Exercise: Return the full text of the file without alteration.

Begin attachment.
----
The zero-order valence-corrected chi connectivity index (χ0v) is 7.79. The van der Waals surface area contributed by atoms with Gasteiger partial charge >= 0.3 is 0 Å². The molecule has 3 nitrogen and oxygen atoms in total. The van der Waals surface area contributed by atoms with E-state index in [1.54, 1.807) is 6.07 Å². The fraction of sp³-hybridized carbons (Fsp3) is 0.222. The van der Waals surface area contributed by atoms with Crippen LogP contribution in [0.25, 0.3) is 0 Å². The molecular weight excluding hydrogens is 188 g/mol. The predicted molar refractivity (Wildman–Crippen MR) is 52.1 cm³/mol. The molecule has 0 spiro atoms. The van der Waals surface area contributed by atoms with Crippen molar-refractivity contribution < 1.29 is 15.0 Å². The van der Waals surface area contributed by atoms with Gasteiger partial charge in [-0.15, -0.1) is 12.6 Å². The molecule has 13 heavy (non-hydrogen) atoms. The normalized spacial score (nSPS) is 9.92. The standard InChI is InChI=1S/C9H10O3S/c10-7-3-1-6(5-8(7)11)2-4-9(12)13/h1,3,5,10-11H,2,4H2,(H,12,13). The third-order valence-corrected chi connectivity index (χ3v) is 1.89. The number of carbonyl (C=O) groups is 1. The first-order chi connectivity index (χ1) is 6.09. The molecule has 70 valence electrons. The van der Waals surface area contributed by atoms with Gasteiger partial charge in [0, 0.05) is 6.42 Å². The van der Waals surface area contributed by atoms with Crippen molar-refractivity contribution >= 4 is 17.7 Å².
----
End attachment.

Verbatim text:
The zero-order valence-corrected chi connectivity index (χ0v) is 7.79. The van der Waals surface area contributed by atoms with Gasteiger partial charge >= 0.3 is 0 Å². The molecule has 3 nitrogen and oxygen atoms in total. The van der Waals surface area contributed by atoms with E-state index in [1.54, 1.807) is 6.07 Å². The fraction of sp³-hybridized carbons (Fsp3) is 0.222. The van der Waals surface area contributed by atoms with Crippen LogP contribution in [0.25, 0.3) is 0 Å². The molecular weight excluding hydrogens is 188 g/mol. The predicted molar refractivity (Wildman–Crippen MR) is 52.1 cm³/mol. The molecule has 0 spiro atoms. The van der Waals surface area contributed by atoms with Crippen molar-refractivity contribution < 1.29 is 15.0 Å². The van der Waals surface area contributed by atoms with Gasteiger partial charge in [-0.15, -0.1) is 12.6 Å². The molecule has 13 heavy (non-hydrogen) atoms. The normalized spacial score (nSPS) is 9.92. The standard InChI is InChI=1S/C9H10O3S/c10-7-3-1-6(5-8(7)11)2-4-9(12)13/h1,3,5,10-11H,2,4H2,(H,12,13). The third-order valence-corrected chi connectivity index (χ3v) is 1.89. The number of carbonyl (C=O) groups is 1. The first-order chi connectivity index (χ1) is 6.09. The molecule has 70 valence electrons. The van der Waals surface area contributed by atoms with Gasteiger partial charge in [0, 0.05) is 6.42 Å². The van der Waals surface area contributed by atoms with Crippen molar-refractivity contribution >= 4 is 17.7 Å².